He assembled it using a Portobello mushroom, truffle, Balsamic vinegar, lentils, raw cashews, a variety of roasted vegetables, Maggie’s brewer’s yeast and fermented banana leaves. Randolph said, “It tasted almost like it!”
Amanda added, “It freaked a lot of people out. That was the most talked about dish,” Being a huge success, they plan to repeat it again in their series of off-season wine dinners, pairing their plates with wines from a vegan winery.
The two met when Randolph stepped in to teach an advanced culinary course at the local community college where Amanda was enrolled as a Culinary Arts student.
Randolph’s career journey had led him from his home in Northern Virginia to the Culinary Institute of America in New York. He has worked as chef from Pittsburgh to Venezuela to New Orleans, where he spent eight years working with heavy hitters such as Horst Pfeifer and Emeril Lagasse. Eventually he landed a chef spot in Saint Michaels, Md. on the Eastern Shore not far from where Amanda was from.
Besides sharing his knowledge as a well-traveled chef, Randolph saw teaching as a means for scouting new talent, to pump some new blood into the all too often revolving door of food industry folks in a tight community, and bring some eager young interns into the restaurant he was running.
“Don’t tell her I said this, but she was head and shoulders the best,” Randolph said, just low enough so Amanda, on a phone call, couldn’t hear. But it took some time before Amanda warmed up to Randolph’s style.
On the first day of class, he had everybody set up cutting boards and sharpen their knives.
Amanda recalls, “He said he wanted to test our knife skills; we just wanted to cook great food and eat.” Randolph proceeded to carve a butterfly from a carrot and commanded to class to do the same. The students were humbled. “That’s horrible, what the heck is that? That’s not even a carrot anymore,” came the responses from the instructor.
The person running the program asked Amanda what she thought of the new chef. “I said I’m not a huge fan.” He then told her that the chef wanted to pick out students to work with him as interns and would she be interested. “I said, ‘Well Bob, let’s give it a week or so. I don’t know this guy.’ ” She ended up being selected.
Working together in the kitchen brought about trust, and then began a strong friendship. After three years working together at the Key Lime Café in Saint Michaels, they started going out. Once engaged, the pair began to travel to the Outer Banks.
“He said I want to take you somewhere,” Amanda said. It became a habit. Fueled largely by Randolph’s love of surfing, the duo made weekend trips down to Hatteras six weeks in a row at one point. “The ocean made him happy.”
In 2010 they decided they would move here, applying at several restaurants. Their qualifications won them acceptance at several places, but The Sanderling Inn offered them positions with housing and it was “Goodbye, Maryland.”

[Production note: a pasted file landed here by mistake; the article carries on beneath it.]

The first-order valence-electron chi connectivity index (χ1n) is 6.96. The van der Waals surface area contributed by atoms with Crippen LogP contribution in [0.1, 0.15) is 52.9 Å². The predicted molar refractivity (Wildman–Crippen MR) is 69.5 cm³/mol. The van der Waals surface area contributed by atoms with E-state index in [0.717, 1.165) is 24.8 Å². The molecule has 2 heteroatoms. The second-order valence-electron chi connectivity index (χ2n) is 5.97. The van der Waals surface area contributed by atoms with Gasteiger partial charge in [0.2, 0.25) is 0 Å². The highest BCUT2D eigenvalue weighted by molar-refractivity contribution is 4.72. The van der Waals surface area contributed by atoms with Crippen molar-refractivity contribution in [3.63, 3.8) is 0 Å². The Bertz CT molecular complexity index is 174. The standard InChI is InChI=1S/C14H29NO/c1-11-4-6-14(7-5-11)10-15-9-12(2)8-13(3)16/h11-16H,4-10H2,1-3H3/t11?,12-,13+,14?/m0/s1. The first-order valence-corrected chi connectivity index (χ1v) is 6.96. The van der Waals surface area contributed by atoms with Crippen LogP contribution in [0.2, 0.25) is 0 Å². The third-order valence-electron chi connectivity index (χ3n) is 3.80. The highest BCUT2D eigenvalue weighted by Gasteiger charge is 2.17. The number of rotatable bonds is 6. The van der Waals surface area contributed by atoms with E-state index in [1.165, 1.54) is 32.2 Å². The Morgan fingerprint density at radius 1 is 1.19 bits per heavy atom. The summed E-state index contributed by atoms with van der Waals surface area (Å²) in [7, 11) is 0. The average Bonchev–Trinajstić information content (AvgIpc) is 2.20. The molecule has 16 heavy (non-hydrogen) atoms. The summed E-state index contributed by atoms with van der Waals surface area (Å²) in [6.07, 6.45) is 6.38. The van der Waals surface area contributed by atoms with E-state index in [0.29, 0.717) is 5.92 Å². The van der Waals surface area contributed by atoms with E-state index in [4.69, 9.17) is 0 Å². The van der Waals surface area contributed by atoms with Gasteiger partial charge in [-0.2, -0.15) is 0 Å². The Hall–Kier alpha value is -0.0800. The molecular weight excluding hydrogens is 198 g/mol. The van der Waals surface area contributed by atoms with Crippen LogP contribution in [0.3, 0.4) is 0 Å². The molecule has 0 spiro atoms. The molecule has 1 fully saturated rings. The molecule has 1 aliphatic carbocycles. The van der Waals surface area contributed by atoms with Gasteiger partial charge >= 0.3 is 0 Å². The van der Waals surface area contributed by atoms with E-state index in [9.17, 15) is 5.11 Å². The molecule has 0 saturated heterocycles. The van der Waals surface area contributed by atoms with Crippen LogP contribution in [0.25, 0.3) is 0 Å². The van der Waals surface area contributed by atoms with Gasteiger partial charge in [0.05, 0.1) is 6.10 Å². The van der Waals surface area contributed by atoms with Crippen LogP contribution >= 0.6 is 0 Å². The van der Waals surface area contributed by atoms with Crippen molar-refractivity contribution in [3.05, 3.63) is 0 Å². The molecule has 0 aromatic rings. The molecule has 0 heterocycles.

They later would settle in Colington, even when another opportunity to open a restaurant 30 miles away in Corolla meant a demanding commute. It was Colington Island’s quietness and sense of community that provided them a safe haven from the hustle and bustle of the beach.
“We’d have never have found this place if we didn’t live back here,” Amanda said.
The building now home to The SaltBox Café had housed a string of bars and restaurants during its 27-year life. Just under two miles west of the intersection of Colington Road and U.S. 158, the structure sits alongside and just above a small creek of the type that crisscross the island.
The couple was driving out, headed back to meet family in Maryland for Thanksgiving when they noticed a for-sale sign on the marquee. Randolph’s interest was met with Amada’s practical attitude that the place would need too much work done to meet their standards. Yet by the time their car was crossing the Wright Memorial Bridge she had a change of heart.
“Thought about it. You know what? It would be a cool place if we could do brunch,” Amanda said, thinking about the after-church crowds. “And that’s how it started.”
They came back from Thanksgiving and arranged a walk-through with the owner. It needed work but had potential. A deal was stuck, and they were suddenly restaurant owners and they have built a steady reputation since that day.
“People open restaurants for the wrong reasons, to make money. If you want to make money there are many other ways to make money. We do this because we’re both chefs and we love cooking and we want to run a restaurant. Making money is something that hopefully will happen. When people come in, it isn’t about how many more people can we get in here. It’s more about, are they going to have a good experience here, experience what we do?” said Randolph.
Amanda adds, “We’ve had other offers (to open other restaurants) and we thought about it. Nah. We’re good. There’s is still so much we want to do here. This place is turning out to be almost exactly what we wanted.”